I always wondered if I was a good engineer. I had the training, did the shows, and worked with the best stuff, but in the end I really didn’t know for myself. A couple of years ago, I found my answer. First, a little background: for the better part of a decade, the University of Chicago would put on a new student orientation event and, skipping the long story, there were usually three or so live neighborhood bands that would perform during the festivities. At some point we figured out that we had most of the gear to produce the live show ourselves, so we did. For one day out of each year I would dust off my concert engineering skills and drive a show. The gear was analog and still a pain, but for one day out of the year it would be okay.

Once around 2007, the drummer of the second act showed up with — and I kid you not — a 7″ toy kick drum, a trashcan covered by a cellophane paddle (snare), a larger inverted trashcan (floor tom), a couple of other random objects, a drum throne, and two unsharpened pencils for drumsticks. While staring at that mess with microphones in hand, the drummer said “I had to sell my kit.” It wasn’t some bad joke; I had to make that melange sound like the power drums of an alternative rock act. I mic’ed everything up as best I could (the AKG D112 mic was almost bigger than the kick drum itself), returned to the front-of-house console, muted the mains, and proceeded to dial in the kit using headphones. I tweaked the EQs, fiddled with the compressors, adjusted the gates, and fussed with the reverb. Drawing exclusively from my experience, I imagined a drum kit and created his kit out of what was coming through the microphones — which was nowhere near what I dredged up from the recesses of my brain. I imagined what each piece kit should sound like, had him play, and closed my eyes to listen in the headphones for the right sound as I turned knobs and adjusted sliders. Satisfied, I had him stop, unmuted the mains, and asked him “go around the world.”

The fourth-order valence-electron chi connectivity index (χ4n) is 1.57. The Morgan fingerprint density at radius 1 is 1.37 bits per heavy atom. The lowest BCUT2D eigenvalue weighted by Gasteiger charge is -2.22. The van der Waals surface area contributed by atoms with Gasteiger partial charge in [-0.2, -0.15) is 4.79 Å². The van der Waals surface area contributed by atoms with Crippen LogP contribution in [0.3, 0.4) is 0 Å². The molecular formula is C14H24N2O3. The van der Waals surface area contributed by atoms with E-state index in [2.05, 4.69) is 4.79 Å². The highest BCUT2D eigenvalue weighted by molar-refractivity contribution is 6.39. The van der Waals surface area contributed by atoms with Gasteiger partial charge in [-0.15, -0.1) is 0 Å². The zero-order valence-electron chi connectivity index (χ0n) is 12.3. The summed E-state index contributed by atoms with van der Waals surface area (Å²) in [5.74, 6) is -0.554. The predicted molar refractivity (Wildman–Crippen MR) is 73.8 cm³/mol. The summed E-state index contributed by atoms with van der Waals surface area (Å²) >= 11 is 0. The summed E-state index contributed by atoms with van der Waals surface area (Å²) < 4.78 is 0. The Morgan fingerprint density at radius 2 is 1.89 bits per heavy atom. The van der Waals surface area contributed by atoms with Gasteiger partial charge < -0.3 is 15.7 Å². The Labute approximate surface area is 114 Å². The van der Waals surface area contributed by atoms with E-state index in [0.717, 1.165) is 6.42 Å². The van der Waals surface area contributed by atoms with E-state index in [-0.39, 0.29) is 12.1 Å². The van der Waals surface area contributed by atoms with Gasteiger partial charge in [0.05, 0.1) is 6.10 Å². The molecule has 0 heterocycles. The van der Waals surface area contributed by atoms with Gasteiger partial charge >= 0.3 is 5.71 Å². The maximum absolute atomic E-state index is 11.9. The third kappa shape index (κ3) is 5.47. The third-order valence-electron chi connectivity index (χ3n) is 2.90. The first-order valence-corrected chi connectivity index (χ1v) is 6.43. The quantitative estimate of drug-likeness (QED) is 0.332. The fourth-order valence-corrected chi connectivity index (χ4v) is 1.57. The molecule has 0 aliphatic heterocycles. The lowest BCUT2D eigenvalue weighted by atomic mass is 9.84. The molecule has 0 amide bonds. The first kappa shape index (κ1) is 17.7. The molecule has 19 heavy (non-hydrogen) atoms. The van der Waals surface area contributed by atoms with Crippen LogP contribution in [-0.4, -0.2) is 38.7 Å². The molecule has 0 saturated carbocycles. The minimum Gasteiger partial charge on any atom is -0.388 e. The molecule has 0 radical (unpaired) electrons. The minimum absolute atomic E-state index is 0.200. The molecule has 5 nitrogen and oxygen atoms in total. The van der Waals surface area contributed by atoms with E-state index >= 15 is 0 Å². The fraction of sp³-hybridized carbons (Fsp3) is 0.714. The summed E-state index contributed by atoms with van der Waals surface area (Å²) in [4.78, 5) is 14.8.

He did and it sounded like a freakin’ hard rock Tama kit.

The drummer just stared at me as he hit the kick over and over again. That little 7″ toy drum was generating a sound through the PA that shook the stage. His little amalgam of basement artifacts sounded like the drum kit he never had but clearly wanted at some point in his life. People in the audience stared back. That little pile of stuff was creating a huge sound that just didn’t make any sense. The sound was right, but the visual was all wrong. Needless-to-say, they rocked and I got my answer.

I have a dream to one day live in a small town and own a club or run a gig-level live sound company that has a solid, concert grade PA. The point isn’t to relive my college days or run a bar, but rather to create the concert experience for those up-and-coming garage bands that will always be out there. Bad sound inspires no one, but once you experience the cocktail of a great live mix and a crowd that responds to it, you’ll never want to give up on music. Watch a Rush concert, look at the fans, and you’ll know what I mean.